Why customer on-boarding can make or break your business (and how not to do it).

I recently decided to subscribe to a well known provider in business and financial data. It was a product I was familiar with, having used it for the best part of 20 years, but the first time user experience was far from what I was expecting.

The first time user experience is the process that your users experience while interacting with your product for the first time, encapsulating their thoughts, feelings and understandings. From their first contact to onboarding, it is the chance for them to become engaged, interested in and ideally immersed in your product.

If you don’t succeed, you can lose even the most loyal and enthusiastic of users. Here is my experience:

Step 1: Signing up to the service:

(approximately 4 hours of multiple emails and calls over one week)

  1. I speak to a sales rep over the course of a week to understand what I need and place my order – so far, so good.
  2. Following two calls and three emails over four days, I then need to read through three separate schedules in the customer portal before I am able to download contracts to read off-line.
  3. I read off-line later and return to the portal to sign electronically, only to find out that I am not authorised to sign and have to call  to request the ability to sign my own contract.

Step 2: Creating my account:

(approximately 6 hours of multiple emails and calls over one week)

  1. I go to the customer portal download section in order to access my software to download – turns out only ancillary services are in the download section.
  2. I then try the login page for the online version of the service to see if I can find the software to download – with no luck.
  3. Finally, I find the software to download via the customer support section of the main website – eureka (not)!
  4. I download the software only to find out that it is not compatible for Mac – there is no mention of this anywhere.
  5. I call up customer support and am told that I am unable to download software and will have to use the web version.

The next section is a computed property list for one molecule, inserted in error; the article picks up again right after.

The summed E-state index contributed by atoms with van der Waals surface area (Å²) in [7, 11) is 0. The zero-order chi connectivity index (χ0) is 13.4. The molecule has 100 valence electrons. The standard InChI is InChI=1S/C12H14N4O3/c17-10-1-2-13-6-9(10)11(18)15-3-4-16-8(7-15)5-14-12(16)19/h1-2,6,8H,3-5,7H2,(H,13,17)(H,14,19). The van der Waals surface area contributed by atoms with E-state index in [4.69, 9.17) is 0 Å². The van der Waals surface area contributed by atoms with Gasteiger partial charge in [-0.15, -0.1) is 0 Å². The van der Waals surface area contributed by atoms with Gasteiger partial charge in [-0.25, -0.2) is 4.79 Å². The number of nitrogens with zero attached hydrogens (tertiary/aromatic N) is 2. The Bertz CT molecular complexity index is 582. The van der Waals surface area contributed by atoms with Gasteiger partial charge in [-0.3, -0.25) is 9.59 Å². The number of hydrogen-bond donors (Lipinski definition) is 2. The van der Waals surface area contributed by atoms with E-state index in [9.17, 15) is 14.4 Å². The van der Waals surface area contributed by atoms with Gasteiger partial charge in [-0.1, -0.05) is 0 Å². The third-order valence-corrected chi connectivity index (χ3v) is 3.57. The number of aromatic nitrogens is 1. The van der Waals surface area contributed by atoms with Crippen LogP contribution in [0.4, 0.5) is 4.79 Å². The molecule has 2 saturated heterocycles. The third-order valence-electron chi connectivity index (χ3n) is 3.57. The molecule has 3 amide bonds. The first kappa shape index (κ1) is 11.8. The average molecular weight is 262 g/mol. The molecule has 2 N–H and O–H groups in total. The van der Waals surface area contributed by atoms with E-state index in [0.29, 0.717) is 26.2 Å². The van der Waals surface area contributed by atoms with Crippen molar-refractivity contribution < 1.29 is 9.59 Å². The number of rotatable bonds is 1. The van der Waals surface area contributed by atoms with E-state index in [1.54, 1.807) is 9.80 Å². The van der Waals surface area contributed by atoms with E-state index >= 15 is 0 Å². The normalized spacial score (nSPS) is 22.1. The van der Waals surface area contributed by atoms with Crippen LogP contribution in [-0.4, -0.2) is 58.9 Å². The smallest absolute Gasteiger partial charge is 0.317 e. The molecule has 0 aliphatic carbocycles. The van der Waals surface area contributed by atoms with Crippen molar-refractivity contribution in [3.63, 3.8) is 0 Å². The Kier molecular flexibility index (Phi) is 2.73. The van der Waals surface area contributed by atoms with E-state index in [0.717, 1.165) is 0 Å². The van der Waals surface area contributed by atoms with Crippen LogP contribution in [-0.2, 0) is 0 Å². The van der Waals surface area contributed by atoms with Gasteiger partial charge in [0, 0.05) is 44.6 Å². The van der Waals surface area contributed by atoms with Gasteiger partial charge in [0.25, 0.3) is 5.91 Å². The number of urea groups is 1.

6. On the web version, I do not have a login and am unable to create one without contacting customer support, so I call again.
  7. I want to use a login different from the auto-generated login that I had to set-up initially to access the customer portal, this takes three more calls to arrange.
  8. I am ready to login but realise that the secure token to access my account was sent to my registered work address – and along with most other people during lockdown, I had been working from home.
  9. I am sent a new device to my home address, which arrives within a couple of days. I am then also sent another envelope to return the device that was sent to the wrong office address, stating that I will be charged if I do not return this.

Step 3: Configuring my account

(approximately 10 hours over 10 days, and still not done)

  1. Having used this product for over 20 years, I thought this would be a doddle.However, using a Mac, I was unable to download software – another call to customer support.
  2. I had also realised that the name on my account had been misspelt, which took a day to correct. Also, having thought I had set my settings to private, I noticed my online status still showed to other users, which took over a week to fix.
  3. I was unable to update my profile online without verification from the support team – this took over a day to get close to what I needed.
  4. As for the mobile application, I am used to having a certain configuration of what I like to see at any time of day. However, in this instance I am provided with a different view on my mobile and I simply cannot have the fixed view that I want everytime I log in.
  5. 20 hours and three weeks later,  and it’s very clear the onboarding process has fallen far short of what’s needed. I’m frustrated every time I use the service and eventually cancel my subscription.

Lessons learnt from my first time

So what’s the lesson here for other businesses? When you excel in first-time user experience your users are more engaged and will use your product regularly. When you fail, you risk losing any early enthusiasm and momentum of your first time user, with the potential of losing  them altogether.

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